Two Reporters' Perspectives

Oscar King Davis of the venerable New York Times and Ida Crouch Hazlett of the tiny Socialist paper, The Montana News, presented two very different views of the Haywood trial.

Their opinions about the truthfulness of Harry Orchard's testimony — and thus the guilt of "Big Bill" Haywood — were diametrically opposed. But they shared one thing in common: an ability to write wonderfully descriptive sentences.

The national press flocked to Boise, Idaho, in the summer of 1907. Joining Davis and Hazlett were correspondents from the Associated Press, The Hearst, Pulitzer, Scripps, and New York Sun, as well as The Denver Post, Boston Globe, Portland Evening Telegram, Cleveland Press, Chicago Herald-Record and Brooklyn Daily Eagle.

Through his daily reports, O.K. Davis kept the world informed of every nuance of the trial. Hazlett's audience was considerably smaller, but she also presented a first person account of the court room events in the summer of 1907.

Here are their impressions of the dramatic testimony of Harry Orchard in June of 1907.

O.K. Davis on Harry Orchard's testimony

[Image: Harry Orchard on stand]

BOISE, Idaho, June 5—For three hours and a half today Harry Orchard sat in the witness chair at the Haywood trial and recited a history of crimes and bloodshed, the like of which no person in the crowded courtroom had ever imagined. Not in the whole range of "Bloody Gulch" literature will there be found anything that approaches a parallel to the horrible story so calmly and smoothly told by this self-possessed, imperturbable murderer witness.
...

There was nothing theatrical about the appearance on the stand of this witness, upon whose testimony the whole case against Haywood, Moyer, and the other leaders of the Western Federation of Miners is based. Only once or twice was there a dramatic touch. It was a horrible, revolting, sickening story, but he told it as simply as the plainest narration of the most ordinary incident of the most humdrum existence. He was neither a braggart nor a sycophant. He neither boasted of his fearful crimes nor sniveled in mock repentance.

It was just a plain recital of personal experience, and as it went on, hour after hour, with multitudinous detail, clear and vivid here, half forgotten and obscure there, gradually it forced home to the listener the conviction that it was the unmixed truth. Lies are not made as complicated and involved as that story. Fiction so full of incident, so mixed of purpose and cross-purpose, so permeated with the play of human passion, does not spring offhand from the most marvelous fertile invention. Touching continually points on which there can be controversy, Orchard explained acts whose motive until to-day had been hidden, whose purpose had remained a mystery. And while he talked the half-stifled crowd in the packed courtroom was so quiet that his soft voice penetrated to the furthest corner.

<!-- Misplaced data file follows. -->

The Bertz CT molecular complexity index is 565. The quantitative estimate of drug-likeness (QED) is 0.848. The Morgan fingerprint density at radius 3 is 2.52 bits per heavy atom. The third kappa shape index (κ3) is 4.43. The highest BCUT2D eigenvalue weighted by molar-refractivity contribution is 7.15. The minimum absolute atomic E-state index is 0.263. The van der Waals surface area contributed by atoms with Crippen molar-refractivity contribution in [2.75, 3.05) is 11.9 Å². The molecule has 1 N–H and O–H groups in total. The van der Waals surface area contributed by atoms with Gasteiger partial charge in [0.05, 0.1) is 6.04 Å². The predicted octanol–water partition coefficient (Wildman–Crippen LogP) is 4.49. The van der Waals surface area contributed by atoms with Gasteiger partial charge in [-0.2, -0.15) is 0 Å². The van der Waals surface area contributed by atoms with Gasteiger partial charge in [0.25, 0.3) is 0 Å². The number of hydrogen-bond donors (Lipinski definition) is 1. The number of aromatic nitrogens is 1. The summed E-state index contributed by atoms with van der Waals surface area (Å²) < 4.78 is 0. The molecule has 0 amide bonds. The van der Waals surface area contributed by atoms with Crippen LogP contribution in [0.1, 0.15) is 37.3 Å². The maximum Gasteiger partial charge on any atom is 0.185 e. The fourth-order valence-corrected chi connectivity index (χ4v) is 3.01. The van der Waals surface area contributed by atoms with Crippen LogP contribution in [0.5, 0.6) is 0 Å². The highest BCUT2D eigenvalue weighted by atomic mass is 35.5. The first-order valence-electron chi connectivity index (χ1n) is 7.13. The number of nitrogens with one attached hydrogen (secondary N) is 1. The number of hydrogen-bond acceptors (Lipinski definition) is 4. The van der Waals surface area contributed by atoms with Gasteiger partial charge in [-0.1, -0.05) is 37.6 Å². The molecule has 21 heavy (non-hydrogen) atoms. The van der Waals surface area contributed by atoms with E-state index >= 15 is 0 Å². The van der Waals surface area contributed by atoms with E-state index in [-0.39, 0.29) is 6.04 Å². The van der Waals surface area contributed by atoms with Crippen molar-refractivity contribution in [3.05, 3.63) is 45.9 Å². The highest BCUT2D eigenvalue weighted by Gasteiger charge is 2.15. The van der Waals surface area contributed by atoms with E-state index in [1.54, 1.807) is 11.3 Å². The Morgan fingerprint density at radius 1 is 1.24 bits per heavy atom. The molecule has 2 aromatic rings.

...

The astonishing tale is utterly incredible, and yet there is that in the manner and bearing of the teller that stamps it as true. What motive he has for telling it now has not yet been disclosed. He told me a few weeks ago at the penitentiary some facts about his life since his arrest for the Steunenberg murder which afford a reasonable explanation.

He said that a man who had done a great wrong in his life could never hope to atone for all of it, but he believed that he ought to do what he could to set matters as far straight as possible. He told me that in just the same simple matter of fact way that he told his gruesome story to-day. I believed him then. Today he forced on me the conviction that he was telling what had happened as it occurred. He has got beyond caring what comes to himself as the result. He does not even attempt to shield himself in any of the details.

Ida Crouch Hazlett on Harry Orchard's testimony

[Image: courtroom]

Orchard looks neat, well-dressed in gray and well kept. But his face is certainly one of the most repulsive countenances that one is ever called to gaze upon. It is the face of a man without a soul, of one who has never known the call of the higher and nobler impulses. He is a man who would do anything for almost any consideration. He is of the born criminal type — with a certain intelligence to enable him to carry out his crime, but not enough to enable him to successfully cover them up.

Orchard's testimony was simply a repetition of what has already been published as his confession, and which he repeated as one who had learned a lesson well. Hawley led the way for him with questions — so much so that attorney Richardson accused him of testifying instead of the witness.

Orchard was a day and a half giving his testimony. The performance was a psychological study. The man has woefully missed his calling. He should have been a second Conan Doyle. Sherlock Holmes isn't in it beside him.

When one reads the testimony of Orchard, how he claims he murdered for money, the question arises, how much is he being paid to railroad Moyer, Haywood, and Pettibone to the scaffold?
...

It will be interesting to see what becomes of Orchard. It is safe to say that not a hair of his head will ever be harmed. He walks secure amid his enemies, among the men whose lives he seeks like a human hyena, surrounded by what his guardians consider the greatest dangers through the exaggerated care they take to provide against any possible harm to this darling of the gods of mammon.